Galloway pupils the biggest exam losers?

Like all schools in Galloway, Stranraer Academy is alleged to be offering students a narrower choice of subjects
Like all schools in Galloway, Stranraer Academy is alleged to be offering students a narrower choice of subjects

New research by an independent think-tank claims to “expose” a disturbing decline in the number of exam subjects the region’s school pupils are being allowed to sit.

The Reform Scotland report, entitled “National 4s and 5s: The Accidental Attainment Gap”, claims to have found that the maximum number of N4s or N5s a pupil can sit varies from five to nine depending entirely on the school they go to, not on their ability.

A spokesperson for the think-tank, which has been linked to the Conservative Party, said: “Only a minority of Scottish state schools now allow pupils to sit more than six exams, with a few offering only five.

“Independent schools continue to offer eight or nine.

“The research, based on data provided to Reform Scotland by local authorities under Freedom of Information laws, follows a similar investigation in 2016.

“It shows the situation has worsened considerably since then, with state schools continuing to reduce the number of exams children are permitted to sit, regardless of ability. In 2016, all schools in Dumfries and Galloway offered eight exams; now no schools in the region offer eight.”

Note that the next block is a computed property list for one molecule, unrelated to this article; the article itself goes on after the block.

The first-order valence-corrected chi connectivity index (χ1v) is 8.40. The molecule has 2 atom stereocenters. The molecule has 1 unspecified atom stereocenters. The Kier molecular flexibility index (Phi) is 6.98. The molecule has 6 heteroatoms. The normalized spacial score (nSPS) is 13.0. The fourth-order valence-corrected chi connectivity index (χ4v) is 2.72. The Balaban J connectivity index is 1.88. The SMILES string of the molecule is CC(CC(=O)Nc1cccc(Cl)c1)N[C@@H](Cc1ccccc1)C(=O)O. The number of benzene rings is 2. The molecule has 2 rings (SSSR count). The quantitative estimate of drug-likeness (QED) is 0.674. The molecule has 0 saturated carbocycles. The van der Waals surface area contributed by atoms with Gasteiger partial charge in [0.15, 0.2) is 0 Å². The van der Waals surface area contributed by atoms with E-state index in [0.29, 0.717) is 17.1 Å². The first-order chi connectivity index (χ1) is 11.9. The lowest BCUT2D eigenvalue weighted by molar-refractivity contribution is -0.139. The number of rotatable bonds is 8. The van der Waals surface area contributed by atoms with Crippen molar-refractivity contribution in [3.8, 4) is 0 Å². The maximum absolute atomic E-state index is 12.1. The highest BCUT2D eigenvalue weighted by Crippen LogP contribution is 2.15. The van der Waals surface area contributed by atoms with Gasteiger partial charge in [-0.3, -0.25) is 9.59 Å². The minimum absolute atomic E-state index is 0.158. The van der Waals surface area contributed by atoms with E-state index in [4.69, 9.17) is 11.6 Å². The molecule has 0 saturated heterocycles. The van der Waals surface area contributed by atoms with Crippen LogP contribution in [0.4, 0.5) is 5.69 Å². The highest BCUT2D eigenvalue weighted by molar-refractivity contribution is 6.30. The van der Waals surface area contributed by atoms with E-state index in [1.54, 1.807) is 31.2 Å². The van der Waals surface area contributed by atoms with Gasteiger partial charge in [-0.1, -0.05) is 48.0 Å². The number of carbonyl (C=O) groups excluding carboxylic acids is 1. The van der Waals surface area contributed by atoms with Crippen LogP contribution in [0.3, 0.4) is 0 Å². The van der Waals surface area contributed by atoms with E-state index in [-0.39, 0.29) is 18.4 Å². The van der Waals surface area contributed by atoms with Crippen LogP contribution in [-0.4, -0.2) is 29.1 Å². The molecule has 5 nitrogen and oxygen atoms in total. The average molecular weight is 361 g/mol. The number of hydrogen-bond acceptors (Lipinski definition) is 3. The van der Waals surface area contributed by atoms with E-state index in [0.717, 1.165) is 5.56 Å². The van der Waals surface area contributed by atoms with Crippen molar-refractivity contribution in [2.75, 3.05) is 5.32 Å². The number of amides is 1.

However, a Dumfries and Galloway Council spokesman retorted: “This suggests that a limit has been set by the council as the Education Authority regarding the number of subjects a child in the senior phase can sit .

“ This is incorrect. Dumfries and Galloway Council does not set limits on the number of subjects or exams pupils sit in the senior phase and the position remains the same as it always has.

“The number of subjects pupils sit is a matter for the individual schools to determine with the senior phase being considered over a 3 year period.

“For example, some young people may embark on 2 year course in S4 and S5 so reducing the number they are sitting in S4.

“ This number of subjects studied does vary across our schools in S4 but at no point does it disadvantage individual young people in the number of subjects or qualification types they are presented for.”

Regional Labour MSP Colin Smyth, appearing to agree with Reform Scotland, commented: “These cuts to subject choice are cutting off opportunities for young people across the region.

“Education was supposed to be the SNP Government’s top priority.

“This situation is partly caused by their implementation of Curriculum for Excellence .”